Control of a CHP and Heat Pump for District Heating

Master's assignment
Student Robbert Cornelissen
Supervisors Prof. Dr. J.L. Hurink and Ir. G. Hoogsteen
Programme Sustainable Energy Technology - University of Twente

Context

Electricity networks have provided the vital links between electricity producers and consumers with great success for many decades. The fundamentals of these networks has been developed to meet the needs of large, fossil fuel based generation. For environmental and security of supply reasons generation capacity is shifting towards (more) sustainable generation. For the same reasons, the adaption of electric vehicles and heat pumps, the total energy consumption shifts towards electricity. These two trends increase the strain on the electricity grid and generates challenges for balancing electricity supply and generation.

The simplest way to overcome the strain on the grid is by simply upgrading the electricity grid as has always been done: increasing the capacity of the grid by putting more copper in the ground and installing larger transformers. However applying this for the entire grid is costly and inefficient since the peak capacity is only required occasionally. The same holds for the imbalance in generation and consumption, the simplest way is by installing more renewable generation capacity which is curtailed if the generation is larger than demand.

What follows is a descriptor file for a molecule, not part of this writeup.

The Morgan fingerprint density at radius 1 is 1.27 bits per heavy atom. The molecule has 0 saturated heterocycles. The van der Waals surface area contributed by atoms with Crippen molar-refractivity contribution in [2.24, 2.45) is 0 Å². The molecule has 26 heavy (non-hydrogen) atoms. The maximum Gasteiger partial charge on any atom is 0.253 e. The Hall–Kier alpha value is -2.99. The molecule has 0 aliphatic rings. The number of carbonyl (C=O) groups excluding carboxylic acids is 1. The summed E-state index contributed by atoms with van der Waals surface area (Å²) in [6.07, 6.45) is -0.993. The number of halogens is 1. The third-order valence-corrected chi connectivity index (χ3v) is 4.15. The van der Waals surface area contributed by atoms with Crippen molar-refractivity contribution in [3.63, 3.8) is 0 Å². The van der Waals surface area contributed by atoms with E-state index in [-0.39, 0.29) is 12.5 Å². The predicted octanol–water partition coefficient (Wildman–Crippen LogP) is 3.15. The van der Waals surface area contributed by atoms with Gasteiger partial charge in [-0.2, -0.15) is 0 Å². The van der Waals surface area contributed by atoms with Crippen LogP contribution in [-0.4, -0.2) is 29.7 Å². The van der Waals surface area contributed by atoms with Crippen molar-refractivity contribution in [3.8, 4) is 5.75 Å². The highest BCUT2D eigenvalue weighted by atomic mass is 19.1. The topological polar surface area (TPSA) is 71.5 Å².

A smarter way to coop with these challenges is by reducing the load peaks for the grid and matching demand and supply in a better way. Both of these goals can be achieved by shifting demand of electricity, shift demand away from high load times to reduce the peak and shift it from low supply times to high supply times to reduce the imbalance. Another way is to install energy storage in the grid, hence the demand and supply of electricity can be shifted both solving the load and balancing challenges.

This work investigates a relatively large energy storage system, it uses water at elevated temperatures as an energy storage medium. This hot water is generated with a heat pump since it is also the end product there is no need to convert the energy stored back to electricity. However the system can also generate cogenerate electricity and heat with a gas engine. Therefore it can either generate heat from electricity when the supply is high with the heat pump or generate heat and electricity when the demand is high with the combined heat and power system. The hot water produced by this system is used in a district heating system. This system can be seen as a virtual battery as it can both supply and demand electricity depending on the state of the electricity grid. However contrary to a battery when it is fully charged it can neither charge or discharge, while if the buffer is empty it can both be charged and discharged.

This research investigates the different parameters of this system, such as the ratio between heat pump and CHP, the size of the buffer, the control method: price vs. storage, location in the grid, electricity price and gas price. How these parameters affect the (feasibility of the) system and for which goals which parameters are of most importance (e.g. sustainability, cost or balancing).